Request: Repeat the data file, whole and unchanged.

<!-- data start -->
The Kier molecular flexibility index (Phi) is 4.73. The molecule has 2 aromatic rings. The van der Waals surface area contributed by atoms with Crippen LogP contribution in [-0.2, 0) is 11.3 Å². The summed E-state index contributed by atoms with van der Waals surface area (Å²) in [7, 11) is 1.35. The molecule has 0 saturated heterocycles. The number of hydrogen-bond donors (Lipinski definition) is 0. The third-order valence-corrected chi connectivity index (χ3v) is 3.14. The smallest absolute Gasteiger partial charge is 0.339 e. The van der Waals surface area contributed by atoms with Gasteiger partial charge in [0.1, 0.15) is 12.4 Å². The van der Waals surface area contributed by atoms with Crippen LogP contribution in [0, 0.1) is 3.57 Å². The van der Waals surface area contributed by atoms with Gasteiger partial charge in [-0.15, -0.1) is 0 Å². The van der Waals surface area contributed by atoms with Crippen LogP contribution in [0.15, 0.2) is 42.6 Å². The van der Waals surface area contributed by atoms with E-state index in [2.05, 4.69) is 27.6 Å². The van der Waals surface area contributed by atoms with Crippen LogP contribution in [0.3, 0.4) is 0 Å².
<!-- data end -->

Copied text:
The Kier molecular flexibility index (Phi) is 4.73. The molecule has 2 aromatic rings. The van der Waals surface area contributed by atoms with Crippen LogP contribution in [-0.2, 0) is 11.3 Å². The summed E-state index contributed by atoms with van der Waals surface area (Å²) in [7, 11) is 1.35. The molecule has 0 saturated heterocycles. The number of hydrogen-bond donors (Lipinski definition) is 0. The third-order valence-corrected chi connectivity index (χ3v) is 3.14. The smallest absolute Gasteiger partial charge is 0.339 e. The van der Waals surface area contributed by atoms with Gasteiger partial charge in [0.1, 0.15) is 12.4 Å². The van der Waals surface area contributed by atoms with Crippen LogP contribution in [0, 0.1) is 3.57 Å². The van der Waals surface area contributed by atoms with Gasteiger partial charge in [-0.15, -0.1) is 0 Å². The van der Waals surface area contributed by atoms with Crippen LogP contribution in [0.15, 0.2) is 42.6 Å². The van der Waals surface area contributed by atoms with E-state index in [2.05, 4.69) is 27.6 Å². The van der Waals surface area contributed by atoms with Crippen LogP contribution in [0.3, 0.4) is 0 Å².